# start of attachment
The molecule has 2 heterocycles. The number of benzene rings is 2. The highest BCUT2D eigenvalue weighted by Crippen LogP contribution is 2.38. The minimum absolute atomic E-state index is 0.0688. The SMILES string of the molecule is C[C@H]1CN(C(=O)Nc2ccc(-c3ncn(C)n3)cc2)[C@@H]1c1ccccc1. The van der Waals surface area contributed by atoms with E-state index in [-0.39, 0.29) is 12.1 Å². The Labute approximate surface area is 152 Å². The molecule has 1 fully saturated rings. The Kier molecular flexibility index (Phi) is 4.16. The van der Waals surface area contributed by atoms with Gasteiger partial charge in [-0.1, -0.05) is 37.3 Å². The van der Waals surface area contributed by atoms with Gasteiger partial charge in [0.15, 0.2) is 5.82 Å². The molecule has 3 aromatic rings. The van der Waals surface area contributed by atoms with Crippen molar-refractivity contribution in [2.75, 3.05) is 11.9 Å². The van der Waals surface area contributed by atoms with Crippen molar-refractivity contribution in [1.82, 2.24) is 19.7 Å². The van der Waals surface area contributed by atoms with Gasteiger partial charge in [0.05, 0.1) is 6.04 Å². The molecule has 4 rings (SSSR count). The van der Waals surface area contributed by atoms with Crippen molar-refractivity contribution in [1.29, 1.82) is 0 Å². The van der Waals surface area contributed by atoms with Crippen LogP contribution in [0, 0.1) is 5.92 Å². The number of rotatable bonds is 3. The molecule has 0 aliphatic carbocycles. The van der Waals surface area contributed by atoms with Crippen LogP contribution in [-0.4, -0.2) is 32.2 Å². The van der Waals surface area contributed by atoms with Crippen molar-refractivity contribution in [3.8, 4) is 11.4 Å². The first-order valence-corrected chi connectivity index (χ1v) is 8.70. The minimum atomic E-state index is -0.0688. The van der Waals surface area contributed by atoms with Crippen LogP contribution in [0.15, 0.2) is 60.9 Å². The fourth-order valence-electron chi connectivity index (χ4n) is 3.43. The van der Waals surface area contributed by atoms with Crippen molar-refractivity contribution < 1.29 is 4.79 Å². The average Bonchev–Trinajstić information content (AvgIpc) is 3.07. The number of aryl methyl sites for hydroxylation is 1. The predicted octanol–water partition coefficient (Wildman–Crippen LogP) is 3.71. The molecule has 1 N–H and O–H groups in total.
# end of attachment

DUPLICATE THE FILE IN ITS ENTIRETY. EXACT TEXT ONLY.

The molecule has 2 heterocycles. The number of benzene rings is 2. The highest BCUT2D eigenvalue weighted by Crippen LogP contribution is 2.38. The minimum absolute atomic E-state index is 0.0688. The SMILES string of the molecule is C[C@H]1CN(C(=O)Nc2ccc(-c3ncn(C)n3)cc2)[C@@H]1c1ccccc1. The van der Waals surface area contributed by atoms with E-state index in [-0.39, 0.29) is 12.1 Å². The Labute approximate surface area is 152 Å². The molecule has 1 fully saturated rings. The Kier molecular flexibility index (Phi) is 4.16. The van der Waals surface area contributed by atoms with Gasteiger partial charge in [-0.1, -0.05) is 37.3 Å². The van der Waals surface area contributed by atoms with Gasteiger partial charge in [0.15, 0.2) is 5.82 Å². The molecule has 3 aromatic rings. The van der Waals surface area contributed by atoms with Crippen molar-refractivity contribution in [2.75, 3.05) is 11.9 Å². The van der Waals surface area contributed by atoms with Crippen molar-refractivity contribution in [1.82, 2.24) is 19.7 Å². The van der Waals surface area contributed by atoms with Gasteiger partial charge in [0.05, 0.1) is 6.04 Å². The molecule has 4 rings (SSSR count). The van der Waals surface area contributed by atoms with Crippen molar-refractivity contribution in [1.29, 1.82) is 0 Å². The van der Waals surface area contributed by atoms with Crippen LogP contribution in [0, 0.1) is 5.92 Å². The number of rotatable bonds is 3. The molecule has 0 aliphatic carbocycles. The van der Waals surface area contributed by atoms with Crippen LogP contribution in [-0.4, -0.2) is 32.2 Å². The van der Waals surface area contributed by atoms with Crippen molar-refractivity contribution in [3.8, 4) is 11.4 Å². The first-order valence-corrected chi connectivity index (χ1v) is 8.70. The minimum atomic E-state index is -0.0688. The van der Waals surface area contributed by atoms with Crippen LogP contribution in [0.15, 0.2) is 60.9 Å². The fourth-order valence-electron chi connectivity index (χ4n) is 3.43. The van der Waals surface area contributed by atoms with Crippen molar-refractivity contribution < 1.29 is 4.79 Å². The average Bonchev–Trinajstić information content (AvgIpc) is 3.07. The number of aryl methyl sites for hydroxylation is 1. The predicted octanol–water partition coefficient (Wildman–Crippen LogP) is 3.71. The molecule has 1 N–H and O–H groups in total.